Special Treat – Puttanesca Sauce
Looking for an easy pasta sauce? Try this classic Italian recipe the Celebrity Chef Valentina Harris shared with CrunchyTales.
The whole point about this sauce is that it should be a strong tasting, punchy kind of sauce where all the ingredients are absolutely present – by which I mean that you should be able to taste each one individually and also as a whole. Named after the ladies of the nights, it has a certain vulgarity about it – but it’s not meant to be subtle, yet there is a real skill in making sure the flavours are all present and balanced. You can of course up the heat by adding more chilli if you wish.
2 cloves garlic, peeled and slightly crushed with the flat of the knife
8 tbsp extra virgin olive oil
6 anchovy fillets (either salted or canned in oil, rinsed and dried – please note that if they are salted, it is best to rinse them in milk to reduce the saltiness a little, and they may need a bit of trimming)
1 small hot dried red chilli pepper, chopped finely
1½ heaped tbsp rinsed and dried, roughly chopped salted capers, drained and rinsed (or capers in brine)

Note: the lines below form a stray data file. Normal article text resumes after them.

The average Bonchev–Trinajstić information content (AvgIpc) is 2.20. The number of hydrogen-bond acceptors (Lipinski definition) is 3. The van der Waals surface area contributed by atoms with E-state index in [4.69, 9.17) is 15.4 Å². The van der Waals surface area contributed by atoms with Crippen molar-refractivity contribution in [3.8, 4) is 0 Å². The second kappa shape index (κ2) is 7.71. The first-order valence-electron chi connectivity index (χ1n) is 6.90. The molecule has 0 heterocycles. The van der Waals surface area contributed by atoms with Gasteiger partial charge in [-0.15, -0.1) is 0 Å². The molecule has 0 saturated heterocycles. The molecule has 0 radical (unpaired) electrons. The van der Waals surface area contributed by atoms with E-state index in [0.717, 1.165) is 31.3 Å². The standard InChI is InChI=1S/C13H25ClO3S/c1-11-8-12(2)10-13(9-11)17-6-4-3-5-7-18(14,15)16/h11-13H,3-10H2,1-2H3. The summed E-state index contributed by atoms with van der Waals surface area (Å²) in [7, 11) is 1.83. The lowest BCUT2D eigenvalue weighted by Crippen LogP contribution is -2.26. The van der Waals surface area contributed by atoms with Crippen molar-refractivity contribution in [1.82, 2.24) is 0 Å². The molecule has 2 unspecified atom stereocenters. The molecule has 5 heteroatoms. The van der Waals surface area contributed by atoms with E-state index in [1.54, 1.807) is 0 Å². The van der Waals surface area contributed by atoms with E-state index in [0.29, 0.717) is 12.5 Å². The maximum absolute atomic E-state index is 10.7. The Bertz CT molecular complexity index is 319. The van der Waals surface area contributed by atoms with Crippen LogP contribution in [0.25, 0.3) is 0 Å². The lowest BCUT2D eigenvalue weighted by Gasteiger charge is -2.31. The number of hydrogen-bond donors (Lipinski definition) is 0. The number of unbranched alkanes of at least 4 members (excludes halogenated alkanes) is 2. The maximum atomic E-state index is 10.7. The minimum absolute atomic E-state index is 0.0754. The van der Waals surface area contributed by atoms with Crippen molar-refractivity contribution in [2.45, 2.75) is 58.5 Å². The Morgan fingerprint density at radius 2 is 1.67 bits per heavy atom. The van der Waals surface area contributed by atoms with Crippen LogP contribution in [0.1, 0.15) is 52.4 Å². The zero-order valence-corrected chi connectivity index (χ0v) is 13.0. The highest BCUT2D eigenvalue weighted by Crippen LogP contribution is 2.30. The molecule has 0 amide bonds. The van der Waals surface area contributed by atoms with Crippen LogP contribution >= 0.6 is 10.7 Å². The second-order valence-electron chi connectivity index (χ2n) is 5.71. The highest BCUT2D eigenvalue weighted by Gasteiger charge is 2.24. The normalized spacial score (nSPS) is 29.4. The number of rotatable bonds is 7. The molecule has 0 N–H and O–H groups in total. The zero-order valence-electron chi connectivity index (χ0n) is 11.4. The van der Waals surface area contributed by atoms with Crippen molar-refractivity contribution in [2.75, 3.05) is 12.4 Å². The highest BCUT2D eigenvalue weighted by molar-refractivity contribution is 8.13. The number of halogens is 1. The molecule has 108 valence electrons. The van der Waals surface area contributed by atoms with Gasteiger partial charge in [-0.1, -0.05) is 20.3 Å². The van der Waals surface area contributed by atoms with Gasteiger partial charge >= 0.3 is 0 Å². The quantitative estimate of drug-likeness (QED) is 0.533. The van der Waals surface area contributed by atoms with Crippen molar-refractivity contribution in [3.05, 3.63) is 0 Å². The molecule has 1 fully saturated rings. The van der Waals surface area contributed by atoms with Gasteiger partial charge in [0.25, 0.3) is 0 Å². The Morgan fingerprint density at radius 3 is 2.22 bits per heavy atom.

600 ml best quality passata
Very large pinch dried oregano
Sea salt and freshly milled black pepper
300 ml white wine
A handful of de-stoned good quality black olives*
A handful of fresh flat-leaf parsley washed and chopped
Extra virgin olive oil for dressing
Fry the garlic and half the oil together with the anchovy fillets and the dried chilli pepper, stirring until the anchovy dissolves into a puree.
Remove the garlic and discard. Add the capers and the passata and stir together really thoroughly.
Simmer for 5 minutes, and then add the oregano, seasoning, and wine. Allow the alcohol in the wine to boil off for about 2 minutes, and then reduce the heat, stir and leave to simmer gently for at least 15 minutes. Finally, add the olives. Simmer for a further 5 minutes, then remove from the heat.
Serve over freshly cooked pasta, (traditionally spaghetti or penne) tossed together with a little extra olive oil and a generous handful of freshly chopped flat-leaf parsley. Also good spooned over a grilled or pan-fried Tuna steak.
*Cheap black olives that are perfectly shaped and de-stoned are actually green olives masquerading as black olives. If you think about it, a black olive is much too soft to be de-stoned so perfectly and without a blemish or a bruise. They are green olives that have been soaked in chemicals including ferrous sulphate, which is why they taste of iron filings or rust. The answer is to buy black olives with the stone and remove it yourself or buy black olives without their stone that look a bit damaged.